PG: There is no denying that the scene, and audiences in general, are a lot different these days, in both positive and negative ways. Having been there, I personally think things were a lot more genuine and pure back in the 90s. There was little to no internet, and people worked a lot harder for the music they loved and shows they went to. When you were at a gig, everyone appreciated the moment together of what a concert was meant to be. Your 100% attention was spent either enjoying the performance or developing personal relationships hanging out with your friends. Didn't have to worry about 400 people at a large show holding up cell phones watching the show through a screen or tagging themselves in selfies. While social media and the internet has made music so much more accessible, it has had the opposite effect as far as interest in music goes, sense of brotherhood or belonging to the scene. Emails and messages are cool…but not as personal as someone writing you a letter back in their own handwriting and taking the effort to mail it to you. So I see it from both ends…I loved taking a chance on bands and music back in the day based on cool logo, cover art, or good reviews in a 'zine I respected. Nowadays, many people don't listen to an album all the way through, and that causes some of the magic to be lost, in my opinion. Many albums are structured with a certain flow…with a mix of fast and slow songs to make an overall feel. Today, someone is going to look at your band photo or album cover, click your promo link on YouTube and give you 1.7 seconds of their attention to decide if they like you or not. Just not the way music was ever meant to be listened to. On the other hand, the fact that you can preview songs before you buy saves you from blindly buying a bunch of shitty albums and demos like back in the day. Another thing that was cool about the older scene is that people were thicker skinned, didn't get offended so easily and actually had a sense of humor. These days, you really have to watch what you say, do and put on your shirts for fear of offending someone. Bands like M.O.D., Anal Cunt, Carnivore and The Mentors would never fly today as new bands. Believe what you want, but I am 100% against censorship of any kind. Don't like something? Just don't listen to it or support it…it's really that simple. It was also cooler when people had disagreements, they would fight it out, be grown-ups and move on with their lives. Now, people talk behind a computer and would sue you in a heartbeat. Don't get me wrong…there are plenty of young bands and die-hard fans out there who "get it" and truly try to preserve the true metal/extreme underground attitude and sound. They have my 100% respect! No one can help when they are born, and you do the best you can in the scene you inherit. Tons of great stuff out there to discover, and it is going to appeal to people differently depending on what their experiences are. If a younger fan out there is totally hyped on Blood Incantation, Sanguisugabogg, Necrot, etc. and it drives them into this lifestyle, that is cool as fuck. There will always be posers and trendy sheep out there, but they're always easy to spot!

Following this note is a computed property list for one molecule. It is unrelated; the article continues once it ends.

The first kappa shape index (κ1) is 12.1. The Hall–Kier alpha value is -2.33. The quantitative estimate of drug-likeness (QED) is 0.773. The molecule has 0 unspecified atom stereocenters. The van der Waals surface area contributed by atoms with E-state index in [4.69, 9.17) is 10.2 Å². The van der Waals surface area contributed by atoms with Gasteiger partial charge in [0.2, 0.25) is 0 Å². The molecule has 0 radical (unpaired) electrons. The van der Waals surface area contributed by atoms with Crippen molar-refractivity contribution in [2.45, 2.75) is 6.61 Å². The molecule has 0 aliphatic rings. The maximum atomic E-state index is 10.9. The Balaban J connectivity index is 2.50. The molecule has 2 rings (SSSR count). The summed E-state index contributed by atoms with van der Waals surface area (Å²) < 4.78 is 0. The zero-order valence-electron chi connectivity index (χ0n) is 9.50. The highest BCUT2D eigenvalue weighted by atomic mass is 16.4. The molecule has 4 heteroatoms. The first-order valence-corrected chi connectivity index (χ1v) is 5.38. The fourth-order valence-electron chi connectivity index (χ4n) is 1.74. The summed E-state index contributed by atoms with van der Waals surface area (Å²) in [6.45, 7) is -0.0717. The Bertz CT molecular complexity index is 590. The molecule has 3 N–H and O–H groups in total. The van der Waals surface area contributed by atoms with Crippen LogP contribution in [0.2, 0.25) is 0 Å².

Related to the above question: I'm not sure how many shows you guys have played/attended up here in Michigan, but how does the scene up here compare with your home turf? And how has that changed over the years? (It seems to me the Cleveland contingent has always been strong musically, but Michigan has had its ups and downs. I do feel the current crop of Michigan bands/fans is stronger than it's ever been.)
CD: I went to Michigan Death Fest II and III, and a few other one-offs over the years, and played there with pretty much all of my past bands. As far as the Cleveland scene, I think we have always been very fortunate to have a good thriving scene; plenty of clubs and venues, plenty of good musicians. And we're always lucky to have bands make Cleveland a stop on their tours, especially back in the day!